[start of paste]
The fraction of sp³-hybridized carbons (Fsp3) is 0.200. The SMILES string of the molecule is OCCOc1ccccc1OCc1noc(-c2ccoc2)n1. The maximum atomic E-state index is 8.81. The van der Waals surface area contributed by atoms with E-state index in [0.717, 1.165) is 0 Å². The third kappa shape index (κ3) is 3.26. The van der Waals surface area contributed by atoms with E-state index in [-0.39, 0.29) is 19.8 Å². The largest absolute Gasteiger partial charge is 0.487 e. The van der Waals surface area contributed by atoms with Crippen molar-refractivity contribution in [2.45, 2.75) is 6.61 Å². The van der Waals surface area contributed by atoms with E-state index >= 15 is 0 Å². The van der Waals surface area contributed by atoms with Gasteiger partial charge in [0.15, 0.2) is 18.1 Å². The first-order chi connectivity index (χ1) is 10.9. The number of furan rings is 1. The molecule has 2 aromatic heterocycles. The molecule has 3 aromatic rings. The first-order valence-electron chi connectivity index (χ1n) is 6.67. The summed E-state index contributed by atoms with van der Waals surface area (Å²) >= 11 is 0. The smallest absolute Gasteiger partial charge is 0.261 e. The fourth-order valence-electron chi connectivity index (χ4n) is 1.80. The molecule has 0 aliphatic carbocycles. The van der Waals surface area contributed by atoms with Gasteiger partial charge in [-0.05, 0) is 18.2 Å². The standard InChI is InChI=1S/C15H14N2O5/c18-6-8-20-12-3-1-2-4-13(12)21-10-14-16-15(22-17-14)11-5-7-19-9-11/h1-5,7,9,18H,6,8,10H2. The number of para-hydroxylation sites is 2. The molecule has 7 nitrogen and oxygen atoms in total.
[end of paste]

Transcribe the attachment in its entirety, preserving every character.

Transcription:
The fraction of sp³-hybridized carbons (Fsp3) is 0.200. The SMILES string of the molecule is OCCOc1ccccc1OCc1noc(-c2ccoc2)n1. The maximum atomic E-state index is 8.81. The van der Waals surface area contributed by atoms with E-state index in [0.717, 1.165) is 0 Å². The third kappa shape index (κ3) is 3.26. The van der Waals surface area contributed by atoms with E-state index in [-0.39, 0.29) is 19.8 Å². The largest absolute Gasteiger partial charge is 0.487 e. The van der Waals surface area contributed by atoms with Crippen molar-refractivity contribution in [2.45, 2.75) is 6.61 Å². The van der Waals surface area contributed by atoms with E-state index >= 15 is 0 Å². The van der Waals surface area contributed by atoms with Gasteiger partial charge in [0.15, 0.2) is 18.1 Å². The first-order chi connectivity index (χ1) is 10.9. The number of furan rings is 1. The molecule has 2 aromatic heterocycles. The molecule has 3 aromatic rings. The first-order valence-electron chi connectivity index (χ1n) is 6.67. The summed E-state index contributed by atoms with van der Waals surface area (Å²) >= 11 is 0. The smallest absolute Gasteiger partial charge is 0.261 e. The fourth-order valence-electron chi connectivity index (χ4n) is 1.80. The molecule has 0 aliphatic carbocycles. The van der Waals surface area contributed by atoms with Gasteiger partial charge in [-0.05, 0) is 18.2 Å². The standard InChI is InChI=1S/C15H14N2O5/c18-6-8-20-12-3-1-2-4-13(12)21-10-14-16-15(22-17-14)11-5-7-19-9-11/h1-5,7,9,18H,6,8,10H2. The number of para-hydroxylation sites is 2. The molecule has 7 nitrogen and oxygen atoms in total.